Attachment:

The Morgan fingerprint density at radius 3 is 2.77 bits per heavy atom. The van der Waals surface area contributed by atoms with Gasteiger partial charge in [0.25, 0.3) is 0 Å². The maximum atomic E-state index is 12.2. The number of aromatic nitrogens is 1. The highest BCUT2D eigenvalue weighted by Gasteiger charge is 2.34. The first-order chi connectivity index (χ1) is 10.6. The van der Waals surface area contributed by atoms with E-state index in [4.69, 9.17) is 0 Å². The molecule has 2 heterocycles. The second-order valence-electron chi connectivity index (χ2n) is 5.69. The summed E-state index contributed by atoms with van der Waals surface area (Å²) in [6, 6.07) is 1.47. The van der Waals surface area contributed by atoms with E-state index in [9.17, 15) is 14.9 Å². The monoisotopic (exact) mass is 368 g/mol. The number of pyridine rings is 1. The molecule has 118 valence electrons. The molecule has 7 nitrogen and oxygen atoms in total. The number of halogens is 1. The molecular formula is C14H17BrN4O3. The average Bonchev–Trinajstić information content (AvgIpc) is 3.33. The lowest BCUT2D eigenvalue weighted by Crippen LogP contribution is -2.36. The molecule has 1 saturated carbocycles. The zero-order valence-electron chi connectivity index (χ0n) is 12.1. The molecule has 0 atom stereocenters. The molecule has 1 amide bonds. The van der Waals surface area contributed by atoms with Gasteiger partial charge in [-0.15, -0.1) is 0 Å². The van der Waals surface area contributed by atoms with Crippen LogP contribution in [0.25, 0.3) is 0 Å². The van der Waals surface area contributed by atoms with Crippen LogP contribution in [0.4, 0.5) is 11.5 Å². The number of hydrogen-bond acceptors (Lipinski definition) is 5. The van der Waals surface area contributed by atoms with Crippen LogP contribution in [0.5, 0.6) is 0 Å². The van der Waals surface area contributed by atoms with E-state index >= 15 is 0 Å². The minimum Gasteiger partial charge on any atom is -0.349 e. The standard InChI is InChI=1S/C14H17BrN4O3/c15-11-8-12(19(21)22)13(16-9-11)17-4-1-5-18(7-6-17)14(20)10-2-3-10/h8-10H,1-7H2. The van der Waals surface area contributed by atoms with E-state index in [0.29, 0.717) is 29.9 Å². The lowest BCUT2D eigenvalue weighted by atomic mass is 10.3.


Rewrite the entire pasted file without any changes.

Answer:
The Morgan fingerprint density at radius 3 is 2.77 bits per heavy atom. The van der Waals surface area contributed by atoms with Gasteiger partial charge in [0.25, 0.3) is 0 Å². The maximum atomic E-state index is 12.2. The number of aromatic nitrogens is 1. The highest BCUT2D eigenvalue weighted by Gasteiger charge is 2.34. The first-order chi connectivity index (χ1) is 10.6. The van der Waals surface area contributed by atoms with E-state index in [4.69, 9.17) is 0 Å². The molecule has 2 heterocycles. The second-order valence-electron chi connectivity index (χ2n) is 5.69. The summed E-state index contributed by atoms with van der Waals surface area (Å²) in [6, 6.07) is 1.47. The van der Waals surface area contributed by atoms with E-state index in [9.17, 15) is 14.9 Å². The monoisotopic (exact) mass is 368 g/mol. The number of pyridine rings is 1. The molecule has 118 valence electrons. The molecule has 7 nitrogen and oxygen atoms in total. The number of halogens is 1. The molecular formula is C14H17BrN4O3. The average Bonchev–Trinajstić information content (AvgIpc) is 3.33. The lowest BCUT2D eigenvalue weighted by Crippen LogP contribution is -2.36. The molecule has 1 saturated carbocycles. The zero-order valence-electron chi connectivity index (χ0n) is 12.1. The molecule has 0 atom stereocenters. The molecule has 1 amide bonds. The van der Waals surface area contributed by atoms with Gasteiger partial charge in [-0.15, -0.1) is 0 Å². The van der Waals surface area contributed by atoms with Crippen LogP contribution in [0.25, 0.3) is 0 Å². The van der Waals surface area contributed by atoms with Crippen LogP contribution in [0.4, 0.5) is 11.5 Å². The number of hydrogen-bond acceptors (Lipinski definition) is 5. The van der Waals surface area contributed by atoms with Crippen LogP contribution in [0.5, 0.6) is 0 Å². The van der Waals surface area contributed by atoms with E-state index >= 15 is 0 Å². The minimum Gasteiger partial charge on any atom is -0.349 e. The standard InChI is InChI=1S/C14H17BrN4O3/c15-11-8-12(19(21)22)13(16-9-11)17-4-1-5-18(7-6-17)14(20)10-2-3-10/h8-10H,1-7H2. The van der Waals surface area contributed by atoms with E-state index in [0.29, 0.717) is 29.9 Å². The lowest BCUT2D eigenvalue weighted by atomic mass is 10.3.